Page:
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ONE SHOCK WAVE AFTER ANOTHER
Craig Neff
November 10, 1986
The cocaine death of Len Bias, the Maryland basketball star, has prompted criticism of the school's athletic policies—and last week led to coach Lefty Driesell's resignation
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November 10, 1986

One Shock Wave After Another

The cocaine death of Len Bias, the Maryland basketball star, has prompted criticism of the school's athletic policies—and last week led to coach Lefty Driesell's resignation

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Tribble will go on trial Nov. 17 in Prince George's County court on felony charges of cocaine possession and distribution, and obstruction of justice. If convicted, he would face, as a first-time drug offender, roughly two years in prison.

Tribble does not discuss the events of June 19. But he rhetorically poses the question of who's to blame when someone in a group dies from cocaine supplied by another member of the group. "Would you feel like you killed him?" he asks. "There's plenty of people out there who use drugs. Plenty. If they get high and they die, I don't feel like I killed them. They're grown people."

At 5'9", Tribble stands nearly a foot shorter than his late friend. The two first met at Cole Field House during a pickup basketball game. Both were high school students, Tribble a senior, Bias a sophomore. In college they ran together a lot. They went to Washington nightclubs together. Tribble spent much of his time at Bias's dorm. Today, says Tribble, he is 18 credits shy of a Maryland degree.

Tribble scrimmaged with a now-defunct junior varsity team while at Maryland, but his dreams of basketball glory ended there. After a 1982 motorcycle accident he sued the other driver for $1 million, claiming in part the loss of future income from a "career in professional basketball." Tribble received a $10,000 settlement and used part of the money, he says, to make a down payment on a used Mercedes-Benz 450SL.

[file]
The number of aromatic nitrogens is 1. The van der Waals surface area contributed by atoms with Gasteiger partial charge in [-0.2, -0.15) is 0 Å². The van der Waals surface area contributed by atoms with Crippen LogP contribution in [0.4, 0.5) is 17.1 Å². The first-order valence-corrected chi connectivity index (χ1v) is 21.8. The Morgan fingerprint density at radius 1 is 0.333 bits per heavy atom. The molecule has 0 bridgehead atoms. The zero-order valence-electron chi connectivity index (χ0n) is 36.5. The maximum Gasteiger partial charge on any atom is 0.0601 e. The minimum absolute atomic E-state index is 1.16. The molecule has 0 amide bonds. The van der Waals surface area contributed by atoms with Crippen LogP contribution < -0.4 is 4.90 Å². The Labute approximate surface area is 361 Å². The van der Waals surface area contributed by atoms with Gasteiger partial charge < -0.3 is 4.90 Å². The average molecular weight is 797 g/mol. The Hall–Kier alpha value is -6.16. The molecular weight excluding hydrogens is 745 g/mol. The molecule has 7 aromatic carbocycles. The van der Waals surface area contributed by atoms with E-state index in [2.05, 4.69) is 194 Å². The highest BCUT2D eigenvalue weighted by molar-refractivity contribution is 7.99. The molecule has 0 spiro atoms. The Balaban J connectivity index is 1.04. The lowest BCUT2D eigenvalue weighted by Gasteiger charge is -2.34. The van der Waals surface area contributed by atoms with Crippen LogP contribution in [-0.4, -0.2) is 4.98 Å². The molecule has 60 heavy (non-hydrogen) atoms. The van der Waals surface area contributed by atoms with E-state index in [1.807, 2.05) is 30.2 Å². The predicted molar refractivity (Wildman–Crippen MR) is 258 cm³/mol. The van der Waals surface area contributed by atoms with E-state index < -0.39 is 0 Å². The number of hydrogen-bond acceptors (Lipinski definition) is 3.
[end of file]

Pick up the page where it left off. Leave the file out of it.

That car, and the thick gold chains he wore, made some of Bias's other friends suspicious of Tribble, whose furniture refinishing business reportedly yielded only modest income. He has at least one arrest, for shoplifting, and, according to prosecutors, was placed on probation.

Tribble's mother, Loretta, says, without offering evidence, that police and prosecutors have bribed witnesses in the Bias case and concocted stories linking her son to murders, robberies and big dope dealers.

Meanwhile, Brian Tribble poses what may be the most salient question raised by the Bias controversy: Who bears responsibility for the actions of a 22-year-old college athlete?

"If he can whip North Carolina by his-self almost," Tribble says, "how you figure he can't think in life? So if he's doing what he wants, I don't see how I would feel bad. If I were to die, do you think all this would have happened? They'd say, 'Drug addict. God, he's stupid.' "

In recent years the University of Maryland has been rising steadily toward the ranks of the nation's better public universities. Average SAT scores at the school have risen 65 points (to a still modest 1,025) in the last five years. Scholarship money has increased to more than $40 million, of which less than $2 million goes to athletes. Thirteen of the school's academic departments are rated in the top 20 (public universities) in the nation by the National Science Foundation.

But that progress has been overshadowed by publicity surrounding the Bias controversy. For weeks and months those on the Maryland campus have pleaded for an end to what they consider persecution of the school. "The media have kept this in the forefront longer than the death of seven astronauts played," complains Tom Fields, the school's chief athletic fund-raiser.

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